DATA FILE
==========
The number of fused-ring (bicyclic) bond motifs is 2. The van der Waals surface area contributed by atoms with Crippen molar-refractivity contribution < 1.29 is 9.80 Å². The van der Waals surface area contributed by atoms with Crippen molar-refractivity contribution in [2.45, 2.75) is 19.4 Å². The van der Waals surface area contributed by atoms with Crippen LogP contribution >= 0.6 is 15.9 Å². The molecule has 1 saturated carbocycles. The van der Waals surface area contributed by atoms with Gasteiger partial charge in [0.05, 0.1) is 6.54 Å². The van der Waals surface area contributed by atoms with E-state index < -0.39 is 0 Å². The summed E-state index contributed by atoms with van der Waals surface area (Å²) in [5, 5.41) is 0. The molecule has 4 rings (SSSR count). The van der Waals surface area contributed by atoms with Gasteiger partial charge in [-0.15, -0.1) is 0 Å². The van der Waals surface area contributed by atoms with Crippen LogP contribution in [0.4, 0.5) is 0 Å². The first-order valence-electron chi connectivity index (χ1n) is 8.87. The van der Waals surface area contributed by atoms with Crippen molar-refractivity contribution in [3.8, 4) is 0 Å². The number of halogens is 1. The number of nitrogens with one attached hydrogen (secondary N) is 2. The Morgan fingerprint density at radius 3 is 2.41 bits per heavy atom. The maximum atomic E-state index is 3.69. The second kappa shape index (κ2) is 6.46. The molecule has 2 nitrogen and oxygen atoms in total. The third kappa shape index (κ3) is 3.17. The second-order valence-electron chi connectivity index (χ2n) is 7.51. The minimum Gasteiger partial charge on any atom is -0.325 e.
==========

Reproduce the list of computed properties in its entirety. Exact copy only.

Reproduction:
The number of fused-ring (bicyclic) bond motifs is 2. The van der Waals surface area contributed by atoms with Crippen molar-refractivity contribution < 1.29 is 9.80 Å². The van der Waals surface area contributed by atoms with Crippen molar-refractivity contribution in [2.45, 2.75) is 19.4 Å². The van der Waals surface area contributed by atoms with Crippen LogP contribution >= 0.6 is 15.9 Å². The molecule has 1 saturated carbocycles. The van der Waals surface area contributed by atoms with Gasteiger partial charge in [0.05, 0.1) is 6.54 Å². The van der Waals surface area contributed by atoms with E-state index < -0.39 is 0 Å². The summed E-state index contributed by atoms with van der Waals surface area (Å²) in [5, 5.41) is 0. The molecule has 4 rings (SSSR count). The van der Waals surface area contributed by atoms with Gasteiger partial charge in [-0.15, -0.1) is 0 Å². The van der Waals surface area contributed by atoms with Crippen LogP contribution in [0.4, 0.5) is 0 Å². The first-order valence-electron chi connectivity index (χ1n) is 8.87. The van der Waals surface area contributed by atoms with Crippen molar-refractivity contribution in [3.8, 4) is 0 Å². The number of halogens is 1. The number of nitrogens with one attached hydrogen (secondary N) is 2. The Morgan fingerprint density at radius 3 is 2.41 bits per heavy atom. The maximum atomic E-state index is 3.69. The second kappa shape index (κ2) is 6.46. The molecule has 2 nitrogen and oxygen atoms in total. The third kappa shape index (κ3) is 3.17. The second-order valence-electron chi connectivity index (χ2n) is 7.51. The minimum Gasteiger partial charge on any atom is -0.325 e.